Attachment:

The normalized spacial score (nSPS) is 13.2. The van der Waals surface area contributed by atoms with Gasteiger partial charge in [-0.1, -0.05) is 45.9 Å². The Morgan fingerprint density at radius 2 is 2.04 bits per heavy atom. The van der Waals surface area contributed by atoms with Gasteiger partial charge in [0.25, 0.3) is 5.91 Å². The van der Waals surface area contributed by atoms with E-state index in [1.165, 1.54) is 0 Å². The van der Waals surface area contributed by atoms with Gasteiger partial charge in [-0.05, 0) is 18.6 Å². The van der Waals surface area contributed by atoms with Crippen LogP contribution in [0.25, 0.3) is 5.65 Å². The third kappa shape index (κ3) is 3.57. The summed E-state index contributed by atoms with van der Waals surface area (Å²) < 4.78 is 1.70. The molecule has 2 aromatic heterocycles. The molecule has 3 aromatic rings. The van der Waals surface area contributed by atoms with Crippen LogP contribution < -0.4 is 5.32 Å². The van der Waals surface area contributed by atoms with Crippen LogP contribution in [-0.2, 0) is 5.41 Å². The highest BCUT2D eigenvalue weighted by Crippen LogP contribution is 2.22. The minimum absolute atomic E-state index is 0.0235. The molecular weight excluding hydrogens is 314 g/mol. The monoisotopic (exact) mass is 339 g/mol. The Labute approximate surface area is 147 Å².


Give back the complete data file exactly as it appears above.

The normalized spacial score (nSPS) is 13.2. The van der Waals surface area contributed by atoms with Gasteiger partial charge in [-0.1, -0.05) is 45.9 Å². The Morgan fingerprint density at radius 2 is 2.04 bits per heavy atom. The van der Waals surface area contributed by atoms with Gasteiger partial charge in [0.25, 0.3) is 5.91 Å². The van der Waals surface area contributed by atoms with E-state index in [1.165, 1.54) is 0 Å². The van der Waals surface area contributed by atoms with Gasteiger partial charge in [-0.05, 0) is 18.6 Å². The van der Waals surface area contributed by atoms with Crippen LogP contribution in [0.25, 0.3) is 5.65 Å². The third kappa shape index (κ3) is 3.57. The summed E-state index contributed by atoms with van der Waals surface area (Å²) < 4.78 is 1.70. The molecule has 2 aromatic heterocycles. The molecule has 3 aromatic rings. The van der Waals surface area contributed by atoms with Crippen LogP contribution < -0.4 is 5.32 Å². The van der Waals surface area contributed by atoms with Crippen LogP contribution in [-0.2, 0) is 5.41 Å². The highest BCUT2D eigenvalue weighted by Crippen LogP contribution is 2.22. The minimum absolute atomic E-state index is 0.0235. The molecular weight excluding hydrogens is 314 g/mol. The monoisotopic (exact) mass is 339 g/mol. The Labute approximate surface area is 147 Å².